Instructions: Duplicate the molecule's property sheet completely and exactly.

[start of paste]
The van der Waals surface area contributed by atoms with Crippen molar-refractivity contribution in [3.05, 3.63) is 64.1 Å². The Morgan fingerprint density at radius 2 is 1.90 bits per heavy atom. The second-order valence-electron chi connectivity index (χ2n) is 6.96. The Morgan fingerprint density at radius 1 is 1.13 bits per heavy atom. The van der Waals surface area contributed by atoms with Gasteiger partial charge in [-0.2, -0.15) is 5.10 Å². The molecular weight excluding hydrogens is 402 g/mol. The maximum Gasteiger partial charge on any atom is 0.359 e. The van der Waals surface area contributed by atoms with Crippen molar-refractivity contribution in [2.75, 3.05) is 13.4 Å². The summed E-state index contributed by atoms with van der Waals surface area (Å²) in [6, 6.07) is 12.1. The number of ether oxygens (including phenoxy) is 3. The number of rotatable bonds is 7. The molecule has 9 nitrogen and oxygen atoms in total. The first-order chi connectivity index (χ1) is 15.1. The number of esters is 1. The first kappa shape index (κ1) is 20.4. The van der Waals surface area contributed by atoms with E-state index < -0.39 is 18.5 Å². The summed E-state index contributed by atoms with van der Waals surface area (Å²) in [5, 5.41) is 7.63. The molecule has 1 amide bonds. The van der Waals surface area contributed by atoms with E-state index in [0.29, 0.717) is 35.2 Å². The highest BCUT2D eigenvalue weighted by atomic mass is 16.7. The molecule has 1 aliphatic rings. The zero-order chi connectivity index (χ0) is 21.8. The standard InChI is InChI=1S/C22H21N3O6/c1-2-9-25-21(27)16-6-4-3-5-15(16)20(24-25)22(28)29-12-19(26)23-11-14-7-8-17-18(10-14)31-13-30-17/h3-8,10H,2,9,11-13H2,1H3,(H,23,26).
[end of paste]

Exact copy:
The van der Waals surface area contributed by atoms with Crippen molar-refractivity contribution in [3.05, 3.63) is 64.1 Å². The Morgan fingerprint density at radius 2 is 1.90 bits per heavy atom. The second-order valence-electron chi connectivity index (χ2n) is 6.96. The Morgan fingerprint density at radius 1 is 1.13 bits per heavy atom. The van der Waals surface area contributed by atoms with Gasteiger partial charge in [-0.2, -0.15) is 5.10 Å². The molecular weight excluding hydrogens is 402 g/mol. The maximum Gasteiger partial charge on any atom is 0.359 e. The van der Waals surface area contributed by atoms with Crippen molar-refractivity contribution in [2.75, 3.05) is 13.4 Å². The summed E-state index contributed by atoms with van der Waals surface area (Å²) in [6, 6.07) is 12.1. The number of ether oxygens (including phenoxy) is 3. The number of rotatable bonds is 7. The molecule has 9 nitrogen and oxygen atoms in total. The first-order chi connectivity index (χ1) is 15.1. The number of esters is 1. The first kappa shape index (κ1) is 20.4. The van der Waals surface area contributed by atoms with E-state index < -0.39 is 18.5 Å². The summed E-state index contributed by atoms with van der Waals surface area (Å²) in [5, 5.41) is 7.63. The molecule has 1 amide bonds. The van der Waals surface area contributed by atoms with E-state index in [0.29, 0.717) is 35.2 Å². The highest BCUT2D eigenvalue weighted by atomic mass is 16.7. The molecule has 1 aliphatic rings. The zero-order chi connectivity index (χ0) is 21.8. The standard InChI is InChI=1S/C22H21N3O6/c1-2-9-25-21(27)16-6-4-3-5-15(16)20(24-25)22(28)29-12-19(26)23-11-14-7-8-17-18(10-14)31-13-30-17/h3-8,10H,2,9,11-13H2,1H3,(H,23,26).